Tuesday, July 27

Armenian Prime Minister claims victory in snap elections while rival alleges fraud | Armenia


Armenian Prime Minister Nikol Pashinyan has claimed victory in an early parliamentary election he called in an effort to defuse a political crisis following last year’s disastrous war with Azerbaijan.

But the electoral alliance of his main rival, former President Robert Kocharyan, quickly contested the results of the vote and the alleged electoral fraud.

The vote has been seen as a two-horse race, with Pashinyan, 46, and Kocharyan, 66, drawing massive crowds in the run-up to the polls.

Preliminary poll results on Sunday showed that Pashinyan’s party leads with 57% of the vote, well ahead of Kocharyan’s alliance with 19%.

Official results based on the ballots of more than 60% of the electoral districts counted showed that another party obtained more than 5% of the votes needed to win seats in parliament.

“The people of Armenia gave our part of the Civil Contract a mandate to lead the country and personally to me to lead the country as prime minister,” Pashinyan announced early Monday.

“We already know that we won a convincing victory in the elections and we will have a convincing majority in parliament,” he added, urging supporters to appear in Yerevan’s main square on Monday night.

The Kocharyan electoral bloc said it would not recognize Pashinyan’s swift victory claim, which came when only 30% of the precincts had been counted.

“Hundreds of signals from polling stations testifying to organized and planned forgeries serve as a serious reason for the lack of trust,” the bloc said in a statement, adding that it will not “recognize” the results until the “violations” are studied .

Earlier Sunday night, the attorney general’s office said it had received 319 reports of violations. He said he had opened six criminal investigations, all related to bribery during the campaign.

The vote was followed by Russia, the Soviet-era Armenian teacher, archenemy Azerbaijan and Turkey, which backed Azerbaijan in the six-week war over the breakaway Nagorno-Karabakh region last year.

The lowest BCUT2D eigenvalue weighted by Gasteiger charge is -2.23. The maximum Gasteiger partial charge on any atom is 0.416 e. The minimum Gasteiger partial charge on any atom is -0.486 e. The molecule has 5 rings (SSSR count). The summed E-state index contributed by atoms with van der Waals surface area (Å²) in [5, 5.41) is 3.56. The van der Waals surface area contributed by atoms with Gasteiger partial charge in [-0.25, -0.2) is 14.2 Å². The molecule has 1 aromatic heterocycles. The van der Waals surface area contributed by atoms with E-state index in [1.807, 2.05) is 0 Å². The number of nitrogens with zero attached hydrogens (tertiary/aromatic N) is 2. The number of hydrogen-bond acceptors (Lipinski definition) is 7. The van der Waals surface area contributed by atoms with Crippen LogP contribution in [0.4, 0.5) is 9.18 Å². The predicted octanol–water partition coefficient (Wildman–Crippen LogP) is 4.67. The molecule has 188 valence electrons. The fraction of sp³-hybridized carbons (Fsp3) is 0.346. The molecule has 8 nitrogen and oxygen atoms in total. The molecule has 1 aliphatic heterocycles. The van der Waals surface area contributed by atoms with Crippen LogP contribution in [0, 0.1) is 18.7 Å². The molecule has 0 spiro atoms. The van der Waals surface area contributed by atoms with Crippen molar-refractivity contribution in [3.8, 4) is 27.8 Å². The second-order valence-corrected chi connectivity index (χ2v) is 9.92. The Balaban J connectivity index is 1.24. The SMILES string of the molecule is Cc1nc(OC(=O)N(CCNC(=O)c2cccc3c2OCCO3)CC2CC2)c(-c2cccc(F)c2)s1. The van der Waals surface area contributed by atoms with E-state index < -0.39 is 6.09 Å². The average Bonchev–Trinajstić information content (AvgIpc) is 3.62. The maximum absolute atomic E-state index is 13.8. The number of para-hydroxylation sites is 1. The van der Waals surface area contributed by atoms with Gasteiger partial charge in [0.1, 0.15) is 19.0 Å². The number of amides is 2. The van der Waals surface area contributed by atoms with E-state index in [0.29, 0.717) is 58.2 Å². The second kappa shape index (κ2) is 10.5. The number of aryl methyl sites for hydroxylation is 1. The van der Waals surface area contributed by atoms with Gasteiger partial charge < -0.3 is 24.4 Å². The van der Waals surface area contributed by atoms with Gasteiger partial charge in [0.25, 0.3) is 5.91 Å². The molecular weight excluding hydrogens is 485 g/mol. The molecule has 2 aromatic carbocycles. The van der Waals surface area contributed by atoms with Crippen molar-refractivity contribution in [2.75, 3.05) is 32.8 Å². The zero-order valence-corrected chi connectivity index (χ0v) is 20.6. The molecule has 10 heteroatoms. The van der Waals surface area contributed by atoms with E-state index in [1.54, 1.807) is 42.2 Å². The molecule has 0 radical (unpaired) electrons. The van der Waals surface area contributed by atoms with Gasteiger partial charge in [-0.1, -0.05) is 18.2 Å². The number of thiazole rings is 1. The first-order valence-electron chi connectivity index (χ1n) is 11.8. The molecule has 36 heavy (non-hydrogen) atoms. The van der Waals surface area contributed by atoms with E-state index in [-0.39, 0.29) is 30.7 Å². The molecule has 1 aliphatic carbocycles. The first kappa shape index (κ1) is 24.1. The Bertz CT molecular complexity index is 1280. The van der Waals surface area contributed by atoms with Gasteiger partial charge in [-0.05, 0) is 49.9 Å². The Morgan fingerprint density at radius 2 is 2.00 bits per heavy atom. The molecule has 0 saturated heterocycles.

Despite the sweltering heat, nearly 50% of about 2.6 million eligible voters cast their votes, election officials said. Some observers said that the turnout in the South Caucasus country of three million people was higher than expected.

During a campaign marred by polarizing rhetoric, Pashinyan had said he expected his party to get 60% of the vote. Election officials said the vote was carried out in accordance with Armenian law.

Kocharyan himself was accused of rigging a presidential election in favor of his handpicked ally and presiding over a deadly crackdown on protesters in 2008.

Armenia won international praise for celebrating its first free and fair vote under Pashinyan in 2018.

On the streets of Yerevan on Sunday, Armenians expressed conflicting views on Pashinyan. Voter Anahit Sargsyan said the prime minister, who led peaceful protests against corrupt elites in 2018, deserved another chance. He said he feared the return of the old guard whom he accused of looting the country.

“I voted against going back to the old ways,” said the 63-year-old former teacher.

Another voter, Vardan Hovhannisyan, said he had voted for Kocharyan, who calls Russian leader Vladimir Putin his friend.

“I voted for secure borders, solidarity in society, the return of our prisoners of war, the welfare of the wounded and a strong army,” said the 41-year-old musician.

Critics blame Pashinyan for having ceded territory in and around Karabakh to Azerbaijan in a humiliating truce agreement and accuse him of failing to comply with reforms.

Pashinyan has said that he had to accept the peace agreement negotiated by Moscow with Azerbaijan to avoid further human and territorial losses.

More than 6,500 people died in the war, according to the latest official figures from Armenia and Azerbaijan.


www.theguardian.com

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